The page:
When I became pregnant with my first daughter, Ayla, I knew immediately that I wanted to capture the journey. I had this idea of standing in the same spot on a farm field, taking pictures every two weeks as the seasons shifted and crops grew up around me and my growing belly.

Well, it turned out that during my first trimester, I couldn’t overcome my nausea long enough to look decent in front of a camera. And by the time I thought I could, I was halfway into the pregnancy and other projects took over as we prepared for our first child.

So when I became pregnant with our second baby, I knew I had to line something up before I could make an excuse, nauseous or not! I had been following the photographer Jamie Love for some time, and reached out to her with my idea. She loved it, and conveniently, her home butted up against a corn field. And so began a kindred friendship and our adventure documenting one of the most powerful transformations in a women’s life: becoming a mother.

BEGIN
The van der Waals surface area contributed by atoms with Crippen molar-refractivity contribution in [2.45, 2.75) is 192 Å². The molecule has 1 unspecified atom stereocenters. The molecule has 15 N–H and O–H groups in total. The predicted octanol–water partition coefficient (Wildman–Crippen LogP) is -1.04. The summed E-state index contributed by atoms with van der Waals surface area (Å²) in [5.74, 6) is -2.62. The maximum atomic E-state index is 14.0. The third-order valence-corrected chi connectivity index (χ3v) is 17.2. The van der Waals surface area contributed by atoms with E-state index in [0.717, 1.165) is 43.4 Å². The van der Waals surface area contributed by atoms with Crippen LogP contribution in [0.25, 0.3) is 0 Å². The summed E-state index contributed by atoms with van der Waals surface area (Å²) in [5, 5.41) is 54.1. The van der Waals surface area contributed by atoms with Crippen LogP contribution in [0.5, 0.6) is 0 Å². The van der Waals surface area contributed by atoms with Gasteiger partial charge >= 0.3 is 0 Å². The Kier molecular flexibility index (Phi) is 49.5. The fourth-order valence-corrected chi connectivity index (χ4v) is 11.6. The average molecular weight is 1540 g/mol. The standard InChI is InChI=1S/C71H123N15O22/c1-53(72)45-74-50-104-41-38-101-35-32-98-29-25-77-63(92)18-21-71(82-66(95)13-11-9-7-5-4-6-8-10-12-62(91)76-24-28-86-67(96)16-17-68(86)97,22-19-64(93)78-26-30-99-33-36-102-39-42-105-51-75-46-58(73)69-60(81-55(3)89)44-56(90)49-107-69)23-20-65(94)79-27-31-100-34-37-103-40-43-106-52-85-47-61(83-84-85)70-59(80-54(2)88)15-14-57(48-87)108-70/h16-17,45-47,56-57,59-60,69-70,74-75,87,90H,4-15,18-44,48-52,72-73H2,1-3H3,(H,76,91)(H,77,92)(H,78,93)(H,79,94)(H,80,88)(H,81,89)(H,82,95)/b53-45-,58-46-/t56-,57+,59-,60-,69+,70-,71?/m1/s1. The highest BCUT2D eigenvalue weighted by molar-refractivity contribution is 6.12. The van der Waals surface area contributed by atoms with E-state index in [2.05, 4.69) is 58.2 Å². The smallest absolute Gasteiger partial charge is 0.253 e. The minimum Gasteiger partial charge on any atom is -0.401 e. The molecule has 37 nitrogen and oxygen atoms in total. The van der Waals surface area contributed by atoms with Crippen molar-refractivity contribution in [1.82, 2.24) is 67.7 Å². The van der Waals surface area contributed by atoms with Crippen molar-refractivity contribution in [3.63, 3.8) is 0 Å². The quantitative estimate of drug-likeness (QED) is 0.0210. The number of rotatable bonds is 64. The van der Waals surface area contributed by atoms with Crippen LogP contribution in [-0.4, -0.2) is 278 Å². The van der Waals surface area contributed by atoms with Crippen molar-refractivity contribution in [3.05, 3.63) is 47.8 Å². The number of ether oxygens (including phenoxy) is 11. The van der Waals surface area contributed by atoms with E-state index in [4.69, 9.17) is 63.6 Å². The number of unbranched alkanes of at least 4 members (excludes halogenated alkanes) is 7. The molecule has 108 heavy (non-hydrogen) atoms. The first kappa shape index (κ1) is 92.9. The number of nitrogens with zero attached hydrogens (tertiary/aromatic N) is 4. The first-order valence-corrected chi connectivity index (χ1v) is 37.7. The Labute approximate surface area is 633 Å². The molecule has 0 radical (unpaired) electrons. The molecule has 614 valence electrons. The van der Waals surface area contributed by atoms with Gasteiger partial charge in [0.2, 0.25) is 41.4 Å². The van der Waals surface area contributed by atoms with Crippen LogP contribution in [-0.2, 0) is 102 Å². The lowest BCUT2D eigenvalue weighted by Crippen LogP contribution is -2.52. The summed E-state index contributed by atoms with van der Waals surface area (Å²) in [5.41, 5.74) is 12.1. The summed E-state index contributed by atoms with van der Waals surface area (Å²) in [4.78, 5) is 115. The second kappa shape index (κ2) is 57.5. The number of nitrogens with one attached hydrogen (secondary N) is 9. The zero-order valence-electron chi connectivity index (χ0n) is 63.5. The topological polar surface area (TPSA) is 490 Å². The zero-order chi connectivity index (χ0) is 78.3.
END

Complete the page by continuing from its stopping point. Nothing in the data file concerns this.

Over the course of nine months, we met every two weeks, taking pictures outside, despite the weather, and in her studio. (Jamie wrote a beautiful piece about our experience.) The result is this time lapse, showing my swelling belly and the final harvest: Cora Jill Frisch.

As we near Thanksgiving, this moving maternity portrait feels like a metaphor for gratitude.

Over the course of pregnancy, my thank you list grew to enormous proportions, because not only does it take a village to raise a child, but also to support a mother on her journey to birth and beyond! There were so many people who held me in a container of love, no matter what my emotional (eh hem, hormonal state), from Jamie showing up with her creative talents and listening ear, to my dear midwife and birth team, my community of friends, mammas, and colleagues, Ayla’s school teachers and friends, and especially, my family. I give thanks to Bobby and my mother, who kept me alive and fed when I declared I would never eat garlic, onions, mushrooms, etc. etc. etc. etc. ever again! I give thanks to Ayla, who leading up to becoming a mother of two, kept me present and enamored with my job as her mother… until she turned two-and-a-half. Then I wanted to give her up for adoption. (JUST KIDDING!) I give thanks to YOU for reading my musings and cheering me on as my passions as chef and mother unfold.